… Most of these reentering buyers are using FHA-insured loans, which at the end of 2011 accounted for about 30 percent of loans for home purchases, compared with 4.5 percent in 2005.

The resurgence of FHA loans is primarily due to the fact that FHA insured loans only require 3.5% down.

A conventional mortgage typically carries a lower interest rate than does an FHA-backed loan, but it also requires a credit score of at least 720, proof of income and a significant down payment. In contrast, FHA loans historically have been available to help low and moderate-income families buy homes.

FHA borrowers typically need a credit score of at least 620 and a 3.5 percent down payment. The FHA charges an upfront mortgage insurance premium of 1.75 of the loan (which can be rolled into the mortgage) and an annual 1.25 percent premium on the outstanding loan.

A 620 FICO score is hardly an onerous credit hurdle.


For some economists, alarm bells are ringing.

… “FHA is putting people back into situations that still have high risk of default,” Pinto said.He noted that a lot of these loans are made to consumers with credit scores well below 720 — the median national score for all households– and that about 15 percent of loans made to people with scores of 620 to 659 are likely to fail.

If the lowest segment of approved FICO scores has a historic default rate of 15%, how much lower should we go? The notion that credit standards are too tight is nonsense. Since we are all backing these loans as taxpayers, I want those standards even tighter.


There have been about 4.2 million foreclosures in the United States since 2007, according to data firm RealtyTrac. It expects that number to climb to 6 million by early 2014.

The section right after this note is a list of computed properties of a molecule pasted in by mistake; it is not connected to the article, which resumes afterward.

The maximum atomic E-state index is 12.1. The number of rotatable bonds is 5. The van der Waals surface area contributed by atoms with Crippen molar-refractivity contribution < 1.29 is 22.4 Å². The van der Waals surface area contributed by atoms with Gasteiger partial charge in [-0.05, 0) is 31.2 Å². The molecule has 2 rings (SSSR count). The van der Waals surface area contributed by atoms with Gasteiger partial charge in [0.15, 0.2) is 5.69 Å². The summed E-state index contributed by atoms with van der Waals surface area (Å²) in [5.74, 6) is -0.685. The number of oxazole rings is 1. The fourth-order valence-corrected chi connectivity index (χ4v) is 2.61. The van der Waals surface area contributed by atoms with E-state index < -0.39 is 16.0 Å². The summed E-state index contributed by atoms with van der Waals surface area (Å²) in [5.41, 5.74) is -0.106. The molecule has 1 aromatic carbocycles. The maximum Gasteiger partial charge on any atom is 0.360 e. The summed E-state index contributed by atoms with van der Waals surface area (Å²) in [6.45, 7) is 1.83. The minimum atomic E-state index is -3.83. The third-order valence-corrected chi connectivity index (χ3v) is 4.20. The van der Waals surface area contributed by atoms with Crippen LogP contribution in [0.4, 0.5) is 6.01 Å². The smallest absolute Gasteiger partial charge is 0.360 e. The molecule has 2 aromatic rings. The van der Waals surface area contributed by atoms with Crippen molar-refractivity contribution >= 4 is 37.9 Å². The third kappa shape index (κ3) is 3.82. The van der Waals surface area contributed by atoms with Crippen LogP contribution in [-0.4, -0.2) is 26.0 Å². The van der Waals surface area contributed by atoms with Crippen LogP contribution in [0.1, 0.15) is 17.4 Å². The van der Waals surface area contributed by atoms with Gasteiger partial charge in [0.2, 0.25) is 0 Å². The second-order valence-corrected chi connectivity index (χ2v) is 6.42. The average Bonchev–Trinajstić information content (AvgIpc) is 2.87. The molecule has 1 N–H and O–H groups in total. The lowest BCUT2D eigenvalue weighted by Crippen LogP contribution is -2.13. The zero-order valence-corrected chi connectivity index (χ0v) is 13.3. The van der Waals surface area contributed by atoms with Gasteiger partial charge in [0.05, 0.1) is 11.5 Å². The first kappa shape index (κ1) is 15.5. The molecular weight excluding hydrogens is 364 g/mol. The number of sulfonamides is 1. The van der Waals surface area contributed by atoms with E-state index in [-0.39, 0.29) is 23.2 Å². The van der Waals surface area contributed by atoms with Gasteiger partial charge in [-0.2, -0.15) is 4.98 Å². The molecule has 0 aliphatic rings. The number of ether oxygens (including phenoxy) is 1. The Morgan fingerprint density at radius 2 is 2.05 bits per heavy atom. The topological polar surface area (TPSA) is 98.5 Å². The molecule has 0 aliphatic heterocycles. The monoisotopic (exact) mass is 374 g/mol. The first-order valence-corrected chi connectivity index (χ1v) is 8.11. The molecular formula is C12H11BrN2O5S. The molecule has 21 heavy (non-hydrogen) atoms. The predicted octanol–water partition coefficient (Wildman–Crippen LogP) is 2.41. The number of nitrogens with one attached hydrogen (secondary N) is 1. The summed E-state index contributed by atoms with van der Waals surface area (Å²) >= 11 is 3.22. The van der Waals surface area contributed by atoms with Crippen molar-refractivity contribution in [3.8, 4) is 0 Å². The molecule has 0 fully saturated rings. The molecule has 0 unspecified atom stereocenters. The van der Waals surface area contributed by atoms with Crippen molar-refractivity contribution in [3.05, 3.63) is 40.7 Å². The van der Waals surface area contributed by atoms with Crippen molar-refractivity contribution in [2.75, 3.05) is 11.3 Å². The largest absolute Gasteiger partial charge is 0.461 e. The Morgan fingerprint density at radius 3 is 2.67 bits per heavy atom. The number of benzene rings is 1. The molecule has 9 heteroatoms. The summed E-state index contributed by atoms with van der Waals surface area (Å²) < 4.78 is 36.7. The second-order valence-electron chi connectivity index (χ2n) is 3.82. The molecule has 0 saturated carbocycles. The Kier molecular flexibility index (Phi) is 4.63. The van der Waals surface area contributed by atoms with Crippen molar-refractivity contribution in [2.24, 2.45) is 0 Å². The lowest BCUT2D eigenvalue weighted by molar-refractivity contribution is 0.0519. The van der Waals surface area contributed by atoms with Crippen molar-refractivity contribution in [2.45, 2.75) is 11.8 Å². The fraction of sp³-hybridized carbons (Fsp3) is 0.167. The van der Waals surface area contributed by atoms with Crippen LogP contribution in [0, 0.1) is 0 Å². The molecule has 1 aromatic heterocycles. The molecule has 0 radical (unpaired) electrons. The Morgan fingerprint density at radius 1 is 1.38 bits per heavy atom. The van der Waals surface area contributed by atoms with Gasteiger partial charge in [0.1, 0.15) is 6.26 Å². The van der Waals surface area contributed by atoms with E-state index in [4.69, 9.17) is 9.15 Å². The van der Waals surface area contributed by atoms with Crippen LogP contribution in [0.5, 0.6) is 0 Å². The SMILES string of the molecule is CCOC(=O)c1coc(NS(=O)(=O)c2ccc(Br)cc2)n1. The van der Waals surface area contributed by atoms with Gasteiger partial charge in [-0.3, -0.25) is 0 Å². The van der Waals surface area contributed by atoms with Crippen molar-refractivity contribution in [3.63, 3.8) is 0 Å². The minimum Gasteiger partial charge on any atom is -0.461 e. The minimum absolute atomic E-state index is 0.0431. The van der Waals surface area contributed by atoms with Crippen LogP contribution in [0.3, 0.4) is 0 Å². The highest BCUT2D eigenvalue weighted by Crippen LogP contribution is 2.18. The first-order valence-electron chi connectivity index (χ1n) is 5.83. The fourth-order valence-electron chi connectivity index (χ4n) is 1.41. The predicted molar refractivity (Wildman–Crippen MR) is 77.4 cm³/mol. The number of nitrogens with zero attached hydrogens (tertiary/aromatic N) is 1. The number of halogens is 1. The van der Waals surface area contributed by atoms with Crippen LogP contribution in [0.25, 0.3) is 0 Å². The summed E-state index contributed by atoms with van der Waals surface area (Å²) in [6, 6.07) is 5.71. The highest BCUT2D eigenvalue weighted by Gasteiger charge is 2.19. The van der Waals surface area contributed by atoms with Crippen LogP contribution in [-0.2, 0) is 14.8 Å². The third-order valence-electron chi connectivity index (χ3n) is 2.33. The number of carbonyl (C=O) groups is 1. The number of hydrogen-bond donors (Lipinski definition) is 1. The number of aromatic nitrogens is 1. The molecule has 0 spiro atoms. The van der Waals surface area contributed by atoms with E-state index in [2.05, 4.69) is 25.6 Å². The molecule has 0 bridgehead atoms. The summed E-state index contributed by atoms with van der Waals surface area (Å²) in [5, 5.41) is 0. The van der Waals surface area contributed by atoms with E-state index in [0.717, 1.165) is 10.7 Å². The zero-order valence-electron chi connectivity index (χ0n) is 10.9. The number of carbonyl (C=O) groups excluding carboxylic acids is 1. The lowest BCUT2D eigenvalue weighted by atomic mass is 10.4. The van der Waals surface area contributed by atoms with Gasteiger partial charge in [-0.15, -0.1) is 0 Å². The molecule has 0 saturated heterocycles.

A bankruptcy remains on a consumer’s record for seven years, but that consumer can start raising his or her credit score in several months by decreasing debt, not borrowing more and paying bills on time.

The GSEs and the FHA will both insure loans three years out of bankruptcy. I have heard anecdotal accounts from homebuilders that many transactions are timed to close three years and one day from a buyer’s bankruptcy date.

“Most of the loans that are getting done are for people who have really rebuilt their credit,” says Frank Donnelly, president of the Mortgage Bankers Association of Metropolitan Washington, D.C. “They have to prove (to the lender that) it was something like a job loss that caused this and not chronic delinquency.”

In other words, Ponzis have to lie. With training from lenders in stated-income loan programs, many Ponzis are experienced liars.

Many people did not strategically default early in the bust because they thought it was immoral. That nonsense faded away by 2011.

By 2008 it was obvious to most underwater borrowers that strategic default was the best financial decision, but many held on with false hope of some massive government bailout program designed to help them. Instead, any bailout money was sent to the banks.

Those who strategically defaulted between 2008 and 2010 are re-entering the housing market at a good time. It’s  not too late to benefit from strategic default, but as the market turns the corner and prices begin to rise, the benefit of strategic default diminishes. In fact, this is one of the myriad of reasons lenders are so intent on engineering a market bottom. False hope induced many not to strategically default before, and if they can generate the hope of a recovery — even a false hope — that is nearly as valuable as a real recovery because fewer debt slaves will seek freedom.